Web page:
reticule

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reticule

ret·i·cule

 (rĕt′ĭ-kyo͞ol′)
n.
1. A drawstring handbag or purse.
2. A reticle.

[French réticule, from Latin rēticulum, diminutive of rēte, net.]

reticule

(ˈrɛtɪˌkjuːl)
n
1. (Clothing & Fashion) (in the 18th and 19th centuries) a woman's small bag or purse, usually in the form of a pouch with a drawstring and made of net, beading, brocade, etc
2. (General Physics) a variant of reticle
[C18: from French réticule, from Latin rēticulum reticle]

ret•i•cule

(ˈrɛt ɪˌkyul)

n.
1. a small purse or bag, orig. of network but later of fabric.
[1720–30; < French réticule < Latin rēticulum reticle]

reticule

- An older term for a small handbag, it alludes to the fact that they were originally made of netted fabric—Latin rete, "net," became reticulum, "netted bag."
See also related terms for net.
ThesaurusAntonymsRelated WordsSynonymsLegend:
Noun1.reticule - a woman's drawstring handbag; usually made of net or beading or brocade; used in 18th and 19th centuries
handbag, purse, bag, pocketbook - a container used for carrying money and small personal items or accessories (especially by women); "she reached into her bag and found a comb"
2.reticule - a network of fine lines, dots, cross hairs, or wires in the focal plane of the eyepiece of an optical instrument
cross hair, cross wire - either of two fine mutually perpendicular lines that cross in the focus plane of an optical instrument and are use for sighting or calibration; "he had the target in his cross hairs"
eyepiece, ocular - combination of lenses at the viewing end of optical instruments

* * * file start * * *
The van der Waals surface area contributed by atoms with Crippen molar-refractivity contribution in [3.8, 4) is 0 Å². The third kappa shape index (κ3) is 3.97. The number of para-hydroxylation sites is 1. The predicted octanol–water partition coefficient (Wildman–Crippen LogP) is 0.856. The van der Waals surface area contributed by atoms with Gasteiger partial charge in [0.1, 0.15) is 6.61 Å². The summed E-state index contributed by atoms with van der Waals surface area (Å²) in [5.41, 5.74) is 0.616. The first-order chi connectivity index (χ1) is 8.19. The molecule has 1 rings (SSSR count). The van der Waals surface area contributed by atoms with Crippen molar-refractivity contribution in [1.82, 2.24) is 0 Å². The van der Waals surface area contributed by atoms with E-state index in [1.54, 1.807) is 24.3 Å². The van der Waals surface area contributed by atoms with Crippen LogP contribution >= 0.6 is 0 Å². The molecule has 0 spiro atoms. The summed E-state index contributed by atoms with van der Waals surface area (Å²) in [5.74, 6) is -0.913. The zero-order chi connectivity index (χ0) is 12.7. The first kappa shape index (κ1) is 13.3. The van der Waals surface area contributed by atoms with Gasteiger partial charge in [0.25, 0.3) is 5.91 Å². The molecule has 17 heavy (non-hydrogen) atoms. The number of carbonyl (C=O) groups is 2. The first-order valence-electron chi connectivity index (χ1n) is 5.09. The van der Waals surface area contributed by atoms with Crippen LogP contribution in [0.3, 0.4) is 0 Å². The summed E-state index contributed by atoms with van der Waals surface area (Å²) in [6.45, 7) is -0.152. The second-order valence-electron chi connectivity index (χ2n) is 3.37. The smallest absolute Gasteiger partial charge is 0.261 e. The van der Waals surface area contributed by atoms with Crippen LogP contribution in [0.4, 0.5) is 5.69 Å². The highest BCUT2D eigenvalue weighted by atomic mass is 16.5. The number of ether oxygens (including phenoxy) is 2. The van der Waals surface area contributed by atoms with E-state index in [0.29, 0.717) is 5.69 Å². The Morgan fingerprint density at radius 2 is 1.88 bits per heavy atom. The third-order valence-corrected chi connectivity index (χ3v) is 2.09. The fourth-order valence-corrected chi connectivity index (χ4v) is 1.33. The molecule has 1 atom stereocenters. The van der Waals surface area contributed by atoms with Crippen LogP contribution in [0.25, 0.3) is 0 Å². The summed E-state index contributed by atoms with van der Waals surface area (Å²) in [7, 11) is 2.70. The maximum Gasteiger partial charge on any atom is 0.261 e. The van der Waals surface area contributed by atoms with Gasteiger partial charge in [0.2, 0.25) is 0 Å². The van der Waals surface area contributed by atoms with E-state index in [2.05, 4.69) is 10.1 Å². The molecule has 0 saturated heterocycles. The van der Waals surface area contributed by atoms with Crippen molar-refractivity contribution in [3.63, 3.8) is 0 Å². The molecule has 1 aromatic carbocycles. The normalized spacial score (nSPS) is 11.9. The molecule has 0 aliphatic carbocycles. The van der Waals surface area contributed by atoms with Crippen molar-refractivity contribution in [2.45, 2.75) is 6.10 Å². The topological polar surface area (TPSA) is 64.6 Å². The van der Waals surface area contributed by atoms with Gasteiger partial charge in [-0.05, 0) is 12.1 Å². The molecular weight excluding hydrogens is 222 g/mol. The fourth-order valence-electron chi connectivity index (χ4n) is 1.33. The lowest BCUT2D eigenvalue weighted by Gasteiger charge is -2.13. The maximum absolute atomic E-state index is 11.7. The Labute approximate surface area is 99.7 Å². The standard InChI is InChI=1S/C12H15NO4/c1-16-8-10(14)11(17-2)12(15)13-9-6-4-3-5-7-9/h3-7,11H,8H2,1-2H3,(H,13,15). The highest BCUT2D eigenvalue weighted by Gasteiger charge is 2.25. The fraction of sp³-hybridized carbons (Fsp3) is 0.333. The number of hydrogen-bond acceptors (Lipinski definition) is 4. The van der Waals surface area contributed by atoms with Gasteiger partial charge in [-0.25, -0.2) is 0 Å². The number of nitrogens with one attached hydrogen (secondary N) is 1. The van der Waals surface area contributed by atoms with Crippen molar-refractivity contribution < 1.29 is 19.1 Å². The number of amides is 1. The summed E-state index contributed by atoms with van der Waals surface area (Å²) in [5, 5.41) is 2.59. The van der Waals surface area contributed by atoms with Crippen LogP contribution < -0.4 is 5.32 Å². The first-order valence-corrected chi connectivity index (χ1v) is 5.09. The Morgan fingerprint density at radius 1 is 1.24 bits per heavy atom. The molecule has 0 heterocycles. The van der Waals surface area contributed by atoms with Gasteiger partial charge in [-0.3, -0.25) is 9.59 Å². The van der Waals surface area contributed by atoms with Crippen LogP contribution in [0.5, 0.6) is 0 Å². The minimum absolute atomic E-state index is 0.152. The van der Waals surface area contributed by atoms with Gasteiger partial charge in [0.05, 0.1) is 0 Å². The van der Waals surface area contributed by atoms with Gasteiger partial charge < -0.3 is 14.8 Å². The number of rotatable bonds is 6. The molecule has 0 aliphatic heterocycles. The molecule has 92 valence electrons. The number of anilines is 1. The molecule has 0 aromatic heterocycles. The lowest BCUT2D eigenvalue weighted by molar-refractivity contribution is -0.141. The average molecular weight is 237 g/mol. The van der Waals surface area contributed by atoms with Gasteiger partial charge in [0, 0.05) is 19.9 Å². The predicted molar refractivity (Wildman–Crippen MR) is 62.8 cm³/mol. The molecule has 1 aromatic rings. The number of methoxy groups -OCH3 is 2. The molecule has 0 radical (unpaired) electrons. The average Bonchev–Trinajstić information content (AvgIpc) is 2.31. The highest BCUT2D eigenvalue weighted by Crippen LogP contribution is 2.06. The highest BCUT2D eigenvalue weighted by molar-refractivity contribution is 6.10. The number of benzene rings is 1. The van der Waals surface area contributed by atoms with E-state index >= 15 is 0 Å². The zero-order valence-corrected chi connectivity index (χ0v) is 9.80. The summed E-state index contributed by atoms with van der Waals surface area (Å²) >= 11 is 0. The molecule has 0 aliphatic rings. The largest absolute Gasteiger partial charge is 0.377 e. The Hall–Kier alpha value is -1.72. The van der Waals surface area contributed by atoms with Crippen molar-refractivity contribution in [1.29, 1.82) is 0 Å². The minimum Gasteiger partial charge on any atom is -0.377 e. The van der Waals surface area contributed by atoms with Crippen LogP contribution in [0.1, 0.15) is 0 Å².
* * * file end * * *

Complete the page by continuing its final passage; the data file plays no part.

network - a system of intersecting lines or channels; "a railroad network"; "a network of canals"
Translations

reticule

[ˈretɪkjuːl] N
1. (Opt) → retículo m
2. (Hist) (= bag) → ridículo m
References in classic literature ?
All this time sobbing, and searching in the little reticule.
Spenlow, what you have in your reticule, Miss Murdstone.
Yesterday a black satin reticule was lost in the Grands Magasins de la Louvre.
The purse was emptied, and the reticule rummaged, the whole amounting to just twenty-eight francs seven sous.
That is true, Mademoiselle de Montmorenci," said Lydgate, just bending his head to the table and lifting with his fourth finger her delicate handkerchief which lay at the mouth of her reticule, as if to enjoy its scent, while he looked at her with a smile.
I made up my mind that I would carry along a reticule next time, let it look how it might, and people say what they would.
We got an old tin lantern, and a butcher-knife with- out any handle, and a bran-new Barlow knife worth two bits in any store, and a lot of tallow candles, and a tin candlestick, and a gourd, and a tin cup, and a ratty old bedquilt off the bed, and a reticule with needles and pins and beeswax and buttons and thread and all such truck in it, and a hatchet and some nails, and a fishline as thick as my little finger with some mon- strous hooks on it, and a roll of buckskin, and a leather dog-collar, and a horseshoe, and some vials of medicine that didn't have no label on them; and just as we was leaving I found a tolerable good curry-comb, and Jim he found a ratty old fiddle-bow, and a wooden leg.
Perhaps, my dear, Mr Noggs would like to drink our healths,' said Mrs Nickleby, fumbling in her reticule for some small coin.
In the centre of this enchanted garden Madame Nilsson, in white cashmere slashed with pale blue satin, a reticule dangling from a blue girdle, and large yellow braids carefully disposed on each side of her muslin chemisette, listened with downcast eyes to M.
She carries some small litter in a reticule which she calls her documents, principally consisting of paper matches and dry lavender.
She took a pair of pear-shaped ruby earrings from her huge reticule and, having given them to the rosy Natasha, who beamed with the pleasure of her saint's-day fete, turned away at once and addressed herself to Pierre.
s Aunt already stumbling over some impediment, and menacing steam power as an Institution with a stony reticule she carried.